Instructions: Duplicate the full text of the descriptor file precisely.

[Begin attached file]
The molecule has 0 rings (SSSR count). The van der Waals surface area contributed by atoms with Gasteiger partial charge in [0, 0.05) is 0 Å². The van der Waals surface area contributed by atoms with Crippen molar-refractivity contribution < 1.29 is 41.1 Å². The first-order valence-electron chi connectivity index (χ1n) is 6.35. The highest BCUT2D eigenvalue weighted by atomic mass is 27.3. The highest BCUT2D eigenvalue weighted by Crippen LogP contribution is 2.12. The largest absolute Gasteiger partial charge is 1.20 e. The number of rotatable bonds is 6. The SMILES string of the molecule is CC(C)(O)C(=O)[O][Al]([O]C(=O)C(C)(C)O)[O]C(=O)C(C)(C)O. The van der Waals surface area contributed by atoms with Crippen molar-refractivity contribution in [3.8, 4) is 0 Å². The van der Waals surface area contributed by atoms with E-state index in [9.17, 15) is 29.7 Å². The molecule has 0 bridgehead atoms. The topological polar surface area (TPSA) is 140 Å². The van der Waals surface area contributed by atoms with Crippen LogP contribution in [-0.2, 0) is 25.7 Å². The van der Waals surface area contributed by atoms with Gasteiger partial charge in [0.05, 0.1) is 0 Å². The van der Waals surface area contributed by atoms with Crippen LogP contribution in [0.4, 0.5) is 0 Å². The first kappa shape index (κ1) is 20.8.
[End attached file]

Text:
The molecule has 0 rings (SSSR count). The van der Waals surface area contributed by atoms with Gasteiger partial charge in [0, 0.05) is 0 Å². The van der Waals surface area contributed by atoms with Crippen molar-refractivity contribution < 1.29 is 41.1 Å². The first-order valence-electron chi connectivity index (χ1n) is 6.35. The highest BCUT2D eigenvalue weighted by atomic mass is 27.3. The highest BCUT2D eigenvalue weighted by Crippen LogP contribution is 2.12. The largest absolute Gasteiger partial charge is 1.20 e. The number of rotatable bonds is 6. The SMILES string of the molecule is CC(C)(O)C(=O)[O][Al]([O]C(=O)C(C)(C)O)[O]C(=O)C(C)(C)O. The van der Waals surface area contributed by atoms with Crippen molar-refractivity contribution in [3.8, 4) is 0 Å². The van der Waals surface area contributed by atoms with E-state index in [9.17, 15) is 29.7 Å². The molecule has 0 bridgehead atoms. The topological polar surface area (TPSA) is 140 Å². The van der Waals surface area contributed by atoms with Crippen LogP contribution in [-0.2, 0) is 25.7 Å². The van der Waals surface area contributed by atoms with Gasteiger partial charge in [0.05, 0.1) is 0 Å². The van der Waals surface area contributed by atoms with Crippen LogP contribution in [0.4, 0.5) is 0 Å². The first kappa shape index (κ1) is 20.8.